I just received this email from the USC to share:
Happy Canada Day WeekendWhat better way to celebrate than to eat Canadian! In most places in the country you’ll find a bounty of fresh produce in season at your local farmer’s market: lettuce, sweet peas, baby potatoes, Swiss chard, kale, radishes, arugula, garlic scapes, early carrots and beets, some broccoli, and strawberries!
We’re delighted to have officially launched our new Canadian seeds program – The Bauta Family Initiative on Canadian Seed Security – in partnership with Seeds of Diversity and with the generous support of The W. Garfield Weston Foundation. This program will help provide Canadian farmers with high quality, biodiverse, Canadian seed – building a food system that is local and sustainable from seed to table. Take a look at the brand new website (also available in French) to learn more!
Interestingly enough, it’s the farmers we work with in the global South who helped identify the need for this program in Canada. They’ve been saving a diversity of their best seeds for centuries – a critical resource to draw upon to help adapt to changing climates. But it’s a practice we Canadians have largely let lapse here at home. The Bauta program will build on the dedication of the few who have tirelessly maintained their own small seed saving networks.
So make a Canadian salad or strawberry shortcake this weekend, put your feet up, read this latest issue of CyberSprout (with summer reading list!), and have yourself a great Canada Day weekend!
Spotlight on…Nepal: Riverbanks Rehabilitation
After a particularly heavy season of floods ten years ago, our Nepalese partner, Parivartan, began work with communities on a long-term plan to rehabilitate and stabilize riverbanks, reducing risks associated with landslides and flash floods.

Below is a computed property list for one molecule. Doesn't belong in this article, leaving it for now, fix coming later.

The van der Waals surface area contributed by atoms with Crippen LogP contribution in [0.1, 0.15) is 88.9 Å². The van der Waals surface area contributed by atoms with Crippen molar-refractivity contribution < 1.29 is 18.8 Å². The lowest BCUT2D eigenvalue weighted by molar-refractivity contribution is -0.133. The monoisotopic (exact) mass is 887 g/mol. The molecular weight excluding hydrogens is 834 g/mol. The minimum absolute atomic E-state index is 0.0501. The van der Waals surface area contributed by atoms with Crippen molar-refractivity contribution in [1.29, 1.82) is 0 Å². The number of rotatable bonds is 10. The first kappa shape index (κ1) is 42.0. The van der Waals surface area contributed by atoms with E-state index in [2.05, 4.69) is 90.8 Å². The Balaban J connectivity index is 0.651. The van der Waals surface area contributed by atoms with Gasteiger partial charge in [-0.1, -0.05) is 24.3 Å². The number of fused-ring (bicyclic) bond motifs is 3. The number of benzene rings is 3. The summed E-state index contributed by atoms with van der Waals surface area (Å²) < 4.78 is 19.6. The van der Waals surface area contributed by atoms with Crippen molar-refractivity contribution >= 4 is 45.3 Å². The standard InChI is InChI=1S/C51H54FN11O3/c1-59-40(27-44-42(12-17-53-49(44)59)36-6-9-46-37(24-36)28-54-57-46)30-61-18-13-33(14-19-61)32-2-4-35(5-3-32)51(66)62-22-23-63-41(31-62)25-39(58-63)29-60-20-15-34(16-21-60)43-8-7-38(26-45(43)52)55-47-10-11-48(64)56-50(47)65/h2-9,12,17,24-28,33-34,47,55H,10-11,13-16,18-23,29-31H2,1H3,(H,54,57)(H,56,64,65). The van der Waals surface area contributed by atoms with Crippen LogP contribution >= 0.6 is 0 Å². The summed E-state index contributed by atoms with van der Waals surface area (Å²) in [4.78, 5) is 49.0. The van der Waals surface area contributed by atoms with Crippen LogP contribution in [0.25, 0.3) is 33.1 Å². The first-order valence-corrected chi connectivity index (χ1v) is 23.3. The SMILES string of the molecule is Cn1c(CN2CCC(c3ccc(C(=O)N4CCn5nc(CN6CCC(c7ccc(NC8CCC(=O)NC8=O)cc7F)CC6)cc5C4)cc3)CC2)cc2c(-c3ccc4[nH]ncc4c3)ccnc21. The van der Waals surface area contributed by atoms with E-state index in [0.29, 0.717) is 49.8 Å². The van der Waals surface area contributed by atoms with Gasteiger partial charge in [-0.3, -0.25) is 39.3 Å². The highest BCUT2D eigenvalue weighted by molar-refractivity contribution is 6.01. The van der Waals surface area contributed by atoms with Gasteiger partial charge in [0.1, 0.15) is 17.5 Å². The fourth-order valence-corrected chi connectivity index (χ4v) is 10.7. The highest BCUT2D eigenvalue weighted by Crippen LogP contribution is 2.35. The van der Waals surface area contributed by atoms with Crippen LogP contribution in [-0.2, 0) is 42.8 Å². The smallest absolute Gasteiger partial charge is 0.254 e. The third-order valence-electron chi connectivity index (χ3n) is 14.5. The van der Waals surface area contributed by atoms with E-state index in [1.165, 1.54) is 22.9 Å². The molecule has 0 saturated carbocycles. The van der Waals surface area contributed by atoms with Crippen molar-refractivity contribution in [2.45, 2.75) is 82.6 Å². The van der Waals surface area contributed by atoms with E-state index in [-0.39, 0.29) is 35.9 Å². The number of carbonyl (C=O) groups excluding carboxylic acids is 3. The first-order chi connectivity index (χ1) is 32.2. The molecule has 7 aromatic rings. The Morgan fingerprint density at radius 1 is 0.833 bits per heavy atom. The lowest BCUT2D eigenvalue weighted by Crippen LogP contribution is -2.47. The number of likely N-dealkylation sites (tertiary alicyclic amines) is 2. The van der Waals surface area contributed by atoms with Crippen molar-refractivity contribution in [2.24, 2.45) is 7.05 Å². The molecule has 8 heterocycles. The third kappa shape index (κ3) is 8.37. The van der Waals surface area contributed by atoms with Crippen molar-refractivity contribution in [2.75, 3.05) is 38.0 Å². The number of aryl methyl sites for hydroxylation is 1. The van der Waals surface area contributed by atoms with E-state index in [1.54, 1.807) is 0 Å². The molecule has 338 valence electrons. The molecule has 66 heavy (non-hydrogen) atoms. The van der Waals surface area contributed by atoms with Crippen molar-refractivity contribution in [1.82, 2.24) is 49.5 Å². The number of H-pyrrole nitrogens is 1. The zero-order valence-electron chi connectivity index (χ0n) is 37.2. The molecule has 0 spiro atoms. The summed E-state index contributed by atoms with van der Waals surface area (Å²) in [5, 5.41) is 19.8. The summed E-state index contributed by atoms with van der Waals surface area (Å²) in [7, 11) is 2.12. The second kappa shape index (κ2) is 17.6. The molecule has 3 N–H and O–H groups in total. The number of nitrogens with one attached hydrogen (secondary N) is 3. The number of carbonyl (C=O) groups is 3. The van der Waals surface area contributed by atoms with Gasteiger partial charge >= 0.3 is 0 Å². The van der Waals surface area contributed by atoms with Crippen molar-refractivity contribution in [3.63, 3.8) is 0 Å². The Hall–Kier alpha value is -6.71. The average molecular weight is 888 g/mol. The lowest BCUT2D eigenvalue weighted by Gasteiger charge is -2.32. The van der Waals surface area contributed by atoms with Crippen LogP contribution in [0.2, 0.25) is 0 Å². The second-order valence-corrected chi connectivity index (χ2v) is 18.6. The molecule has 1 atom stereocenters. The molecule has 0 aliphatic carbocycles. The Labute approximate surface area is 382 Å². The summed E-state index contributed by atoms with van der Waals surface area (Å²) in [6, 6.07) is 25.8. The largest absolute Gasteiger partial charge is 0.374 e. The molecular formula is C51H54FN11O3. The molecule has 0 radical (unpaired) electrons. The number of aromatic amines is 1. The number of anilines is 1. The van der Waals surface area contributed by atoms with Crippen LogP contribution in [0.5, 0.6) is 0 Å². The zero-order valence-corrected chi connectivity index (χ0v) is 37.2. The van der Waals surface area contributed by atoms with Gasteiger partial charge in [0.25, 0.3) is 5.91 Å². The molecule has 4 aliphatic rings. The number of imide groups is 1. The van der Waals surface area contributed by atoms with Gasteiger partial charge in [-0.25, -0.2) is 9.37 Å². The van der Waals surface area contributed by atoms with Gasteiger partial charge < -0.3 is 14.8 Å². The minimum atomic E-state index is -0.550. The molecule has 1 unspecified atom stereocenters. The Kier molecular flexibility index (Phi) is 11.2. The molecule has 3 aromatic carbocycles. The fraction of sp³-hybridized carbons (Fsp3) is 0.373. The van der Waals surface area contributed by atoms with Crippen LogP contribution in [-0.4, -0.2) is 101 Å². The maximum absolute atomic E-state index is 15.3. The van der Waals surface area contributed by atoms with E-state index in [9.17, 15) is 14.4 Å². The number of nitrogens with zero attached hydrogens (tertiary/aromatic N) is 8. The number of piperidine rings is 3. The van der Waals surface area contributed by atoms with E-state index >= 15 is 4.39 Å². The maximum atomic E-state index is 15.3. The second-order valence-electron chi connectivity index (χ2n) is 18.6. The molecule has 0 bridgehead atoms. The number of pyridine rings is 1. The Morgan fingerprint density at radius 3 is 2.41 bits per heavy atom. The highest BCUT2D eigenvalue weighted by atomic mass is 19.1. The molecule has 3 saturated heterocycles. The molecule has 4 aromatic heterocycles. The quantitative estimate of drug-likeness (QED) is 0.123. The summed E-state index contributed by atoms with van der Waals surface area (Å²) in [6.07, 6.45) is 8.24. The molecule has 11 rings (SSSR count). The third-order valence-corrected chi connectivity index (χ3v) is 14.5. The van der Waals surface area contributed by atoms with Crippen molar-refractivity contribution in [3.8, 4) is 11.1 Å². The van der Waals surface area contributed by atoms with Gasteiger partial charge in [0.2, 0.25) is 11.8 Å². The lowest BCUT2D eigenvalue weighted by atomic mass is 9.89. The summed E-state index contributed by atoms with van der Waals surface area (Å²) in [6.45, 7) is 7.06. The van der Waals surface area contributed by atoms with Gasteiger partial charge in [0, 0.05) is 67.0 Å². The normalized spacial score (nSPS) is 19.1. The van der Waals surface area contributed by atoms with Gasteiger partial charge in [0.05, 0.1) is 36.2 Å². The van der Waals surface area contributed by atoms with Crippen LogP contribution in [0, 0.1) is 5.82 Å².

Ten years later, the risk has all but disappeared. Farmers have increased biodiversity and reclaimed farmland once thought lost. Read more in this brief photo essay by our Nepal Program Manager, Kate Green.
Global Leaders:Choice of Monsanto Betrays World Food Prize
This year’s World Food Prize – to many, the most prestigious prize in food and agriculture – has gone to three agribusiness executives responsible for the development of genetically modified organisms (GMOs).
A statement by members of the World Future Council and laureates of the Right Livelihood Award say this choice betrays the award’s mandate to emphasize “the importance of a nutritious and sustainable food supply for all people.” Read more in this opinion piece by Frances Moore Lappé – renowned author of Diet for a Small Planet.
She and global seed activist Vandana Shiva have also voiced their anger in a powerful video message.
Summer Reading List
Food Tank has shared a summer reading list for eaters and food activists. The list features 13 books (some new, some old) specially selected for people like you who want to change the food system! The list is great, but it’s a little short on Canadian content, so we thought we’d add a few extra titles:
- Consumed by award-winning Canadian writer Sarah Elton looks at potential threats to our food and the challenge of feeding the planet.
- Le Jardinier maraîcher by Jean-Martin Fortier is a thorough farming manual that lays out a human-scale farming system centred on good growing practices and appropriate technology. (Available in French Only)
- How to Save Your Own Seeds is a handbook for small-scale seed production from Seeds of Diversity Canada that includes detailed, step-by-step seed saving and storage instructions, beautiful illustrations, and separate instructions for beginners and experts. You can order a copy for $15 at www.seeds.ca/store.
FundraisingHow are we doing?We want to hear from you
Brian and Teresa from our Fundraising team.
Fundraising often gets a bad rap, and sometimes it’s well deserved. The truth is, though, that none of the work we do would be possible without generous donations from thousands of Canadians every year. We know we can always improve, though, and we’d like your feedback.
- Is there something our fundraisers do that really ticks you off?
- Any questions about how donations are being used?
- Do you have suggestions for how we could do things better?
Please send us an email! with your thoughts!
Canadian Demand for Organic Food Triples
There’s strong, fast-growing demand for organic food in Canada.The latest data indicates organic sales in Canada has TRIPLED since 2006! Read More.
The New York Times reports that our food system has essentially been breeding the nutrition out of our food – especially in the last decades. Read More.